"It’s dangerous, isn’t it? When you start, it’s very difficult to stop, it becomes easy." says Romea as we ask her about the topic of letting go, "The longest I survived at an office was 3 years." she laughs at the memory, "I was quite privileged to start working at BIG when it was only 20 people. I was always asked what I would like to work on, sometimes changing the project every few months. And yet after 3 years I still couldn’t find myself excited anymore about coming to the office every day. That was the moment when I understood that most offices have templates. And I decided to take a break.''
From the editors
16 - 17
What happens when we encounter something so massive that our thoughts cease to operate, and we just don't get it all? Panic. We become agitated. Our minds go utterly blank. Yet, this is a feeling that may be incredibly pleasurable at the same time. To step outside of our headspace and just wonder for a moment.
From the editors
18 - 21
These words were inspired by the recent screening of Ruben Ostlund’s Triangle of Sadness, a social satire film about the gaudy relationship between wealth and beauty, involving an influencer couple, an ultra-luxurious yacht and a chaotic montage of rich people spewing out fluids from their bodies. The overt graphic of multi-millionaires throwing up has shattered their well-polised facade, and at this most vulnerable moment in their lives, they really are just people… and it was beautiful to see that. The matter of beauty spans beyond our body to architecture, mimicking each other's lexicon of ratio, symmetry, proportion, and beauty. In the 1900s, Adolf Loos and Adolf Koch dedicated their life's work to uncover the naked beauty in human species and the built environment. Instead of finding an end-goal to this beauty-searching quest, this is about the journey they took to reaffirm the flawless wonder of the “bodies”.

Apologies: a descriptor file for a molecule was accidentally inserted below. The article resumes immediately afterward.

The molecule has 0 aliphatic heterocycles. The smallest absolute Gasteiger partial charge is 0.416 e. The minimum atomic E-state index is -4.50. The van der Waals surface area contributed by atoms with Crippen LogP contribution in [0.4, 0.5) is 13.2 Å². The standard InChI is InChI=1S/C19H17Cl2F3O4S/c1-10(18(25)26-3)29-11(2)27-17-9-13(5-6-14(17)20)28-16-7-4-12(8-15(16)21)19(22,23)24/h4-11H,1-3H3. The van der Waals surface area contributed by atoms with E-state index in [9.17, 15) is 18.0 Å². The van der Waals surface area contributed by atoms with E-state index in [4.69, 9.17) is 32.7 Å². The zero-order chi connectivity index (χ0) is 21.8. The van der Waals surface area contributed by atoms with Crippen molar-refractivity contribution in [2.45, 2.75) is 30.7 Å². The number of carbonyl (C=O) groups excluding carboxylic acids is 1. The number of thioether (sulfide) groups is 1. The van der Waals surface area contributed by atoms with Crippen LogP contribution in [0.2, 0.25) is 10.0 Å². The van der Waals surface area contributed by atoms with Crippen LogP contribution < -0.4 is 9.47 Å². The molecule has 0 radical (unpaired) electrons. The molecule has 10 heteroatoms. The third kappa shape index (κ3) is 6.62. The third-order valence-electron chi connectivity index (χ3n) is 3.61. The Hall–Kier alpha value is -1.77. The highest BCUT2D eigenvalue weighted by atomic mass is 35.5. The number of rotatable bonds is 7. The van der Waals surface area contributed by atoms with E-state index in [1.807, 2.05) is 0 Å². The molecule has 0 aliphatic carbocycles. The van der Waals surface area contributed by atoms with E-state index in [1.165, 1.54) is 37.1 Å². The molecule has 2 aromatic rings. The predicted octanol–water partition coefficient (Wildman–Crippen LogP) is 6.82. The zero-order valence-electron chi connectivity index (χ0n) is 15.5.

22 - 26
"It is a great pity that there should be so many distinct enemies at work for the destruction of literature, and that they should so often be allowed to work out their sad end. Looked at rightly, the possession of any old book is a sacred trust, which a conscientious owner or guardian would as soon think of ignoring as a parent would of neglecting his child. An old book, whatever its subject or internal merits, is truly a portion of the national history; we may imitate it and print it in fac simile, but we can never exactly reproduce it ; and as an historical document it should be carefully preserved."
- Blades, William, and University of Virginia, 1880, The Enemies of Book
From the editors
27 - 29
This article is dedicated to those who look in the mirror and wonder what peeks back at them from between their eyebrows. It comes in many sizes: sulky S, miserable M, or last-ditch L – a crack getting deeper with each doubtful thought, each seemingly definite battle between me and "them"- aka rest of the world. Below I share a personal reflection about expectations we set for ourselves as midnight strikes on New Year’s Eve and how to let go of that (futile) pressure. I hope you will look at it with humour but also with a hint of seriousness.
What are you reading right now?
30 - 31
Guns, Germs, and Steel is a Pulitzer Prize-winning book by geographer Jared Diamond that examines the causes of disparities in power, technology, and progress across human nations. In the book, Diamond makes the case that cultures in regions with plenty of resources and favourable climates were better equipped to improve their political, economic, and technological systems than those in less favourable conditions.